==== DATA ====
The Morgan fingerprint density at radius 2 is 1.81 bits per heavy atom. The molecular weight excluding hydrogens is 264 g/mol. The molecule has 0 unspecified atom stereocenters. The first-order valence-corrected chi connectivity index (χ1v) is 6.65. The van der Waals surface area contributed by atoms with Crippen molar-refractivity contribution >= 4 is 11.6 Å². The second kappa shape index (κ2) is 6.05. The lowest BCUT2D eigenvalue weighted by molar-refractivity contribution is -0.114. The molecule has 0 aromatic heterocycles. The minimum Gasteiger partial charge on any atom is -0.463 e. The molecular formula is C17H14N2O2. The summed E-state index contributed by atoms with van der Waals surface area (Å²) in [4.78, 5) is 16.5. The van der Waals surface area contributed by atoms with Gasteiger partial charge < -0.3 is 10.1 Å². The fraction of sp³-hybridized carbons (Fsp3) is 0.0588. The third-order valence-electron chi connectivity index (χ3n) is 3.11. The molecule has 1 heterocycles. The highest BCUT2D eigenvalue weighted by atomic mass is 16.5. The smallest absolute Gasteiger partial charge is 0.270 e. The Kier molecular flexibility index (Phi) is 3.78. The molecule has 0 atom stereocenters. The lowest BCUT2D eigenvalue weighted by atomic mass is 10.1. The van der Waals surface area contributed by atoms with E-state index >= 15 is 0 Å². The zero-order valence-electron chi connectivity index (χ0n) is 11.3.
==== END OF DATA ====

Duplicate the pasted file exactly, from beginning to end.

The Morgan fingerprint density at radius 2 is 1.81 bits per heavy atom. The molecular weight excluding hydrogens is 264 g/mol. The molecule has 0 unspecified atom stereocenters. The first-order valence-corrected chi connectivity index (χ1v) is 6.65. The van der Waals surface area contributed by atoms with Crippen molar-refractivity contribution >= 4 is 11.6 Å². The second kappa shape index (κ2) is 6.05. The lowest BCUT2D eigenvalue weighted by molar-refractivity contribution is -0.114. The molecule has 0 aromatic heterocycles. The minimum Gasteiger partial charge on any atom is -0.463 e. The molecular formula is C17H14N2O2. The summed E-state index contributed by atoms with van der Waals surface area (Å²) in [4.78, 5) is 16.5. The van der Waals surface area contributed by atoms with Gasteiger partial charge < -0.3 is 10.1 Å². The fraction of sp³-hybridized carbons (Fsp3) is 0.0588. The third-order valence-electron chi connectivity index (χ3n) is 3.11. The molecule has 1 heterocycles. The highest BCUT2D eigenvalue weighted by atomic mass is 16.5. The smallest absolute Gasteiger partial charge is 0.270 e. The Kier molecular flexibility index (Phi) is 3.78. The molecule has 0 atom stereocenters. The lowest BCUT2D eigenvalue weighted by atomic mass is 10.1. The van der Waals surface area contributed by atoms with E-state index >= 15 is 0 Å². The zero-order valence-electron chi connectivity index (χ0n) is 11.3.